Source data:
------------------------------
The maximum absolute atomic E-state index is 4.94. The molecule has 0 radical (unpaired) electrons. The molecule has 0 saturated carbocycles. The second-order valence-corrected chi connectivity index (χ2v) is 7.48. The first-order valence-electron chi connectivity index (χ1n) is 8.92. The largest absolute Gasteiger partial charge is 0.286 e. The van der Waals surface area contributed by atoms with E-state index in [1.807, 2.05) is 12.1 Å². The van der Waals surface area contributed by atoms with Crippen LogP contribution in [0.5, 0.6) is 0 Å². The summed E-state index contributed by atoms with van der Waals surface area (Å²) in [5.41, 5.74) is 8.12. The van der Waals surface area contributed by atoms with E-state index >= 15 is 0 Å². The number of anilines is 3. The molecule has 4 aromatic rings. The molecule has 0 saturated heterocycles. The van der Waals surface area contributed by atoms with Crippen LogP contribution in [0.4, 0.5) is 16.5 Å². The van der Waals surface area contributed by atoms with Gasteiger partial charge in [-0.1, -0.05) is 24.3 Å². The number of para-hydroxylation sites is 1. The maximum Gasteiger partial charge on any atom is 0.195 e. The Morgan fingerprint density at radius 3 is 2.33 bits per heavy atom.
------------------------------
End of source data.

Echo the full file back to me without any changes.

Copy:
The maximum absolute atomic E-state index is 4.94. The molecule has 0 radical (unpaired) electrons. The molecule has 0 saturated carbocycles. The second-order valence-corrected chi connectivity index (χ2v) is 7.48. The first-order valence-electron chi connectivity index (χ1n) is 8.92. The largest absolute Gasteiger partial charge is 0.286 e. The van der Waals surface area contributed by atoms with E-state index in [1.807, 2.05) is 12.1 Å². The van der Waals surface area contributed by atoms with Crippen LogP contribution in [0.5, 0.6) is 0 Å². The summed E-state index contributed by atoms with van der Waals surface area (Å²) in [5.41, 5.74) is 8.12. The van der Waals surface area contributed by atoms with E-state index >= 15 is 0 Å². The number of anilines is 3. The molecule has 4 aromatic rings. The molecule has 0 saturated heterocycles. The van der Waals surface area contributed by atoms with Crippen LogP contribution in [0.4, 0.5) is 16.5 Å². The van der Waals surface area contributed by atoms with Gasteiger partial charge in [-0.1, -0.05) is 24.3 Å². The number of para-hydroxylation sites is 1. The maximum Gasteiger partial charge on any atom is 0.195 e. The Morgan fingerprint density at radius 3 is 2.33 bits per heavy atom.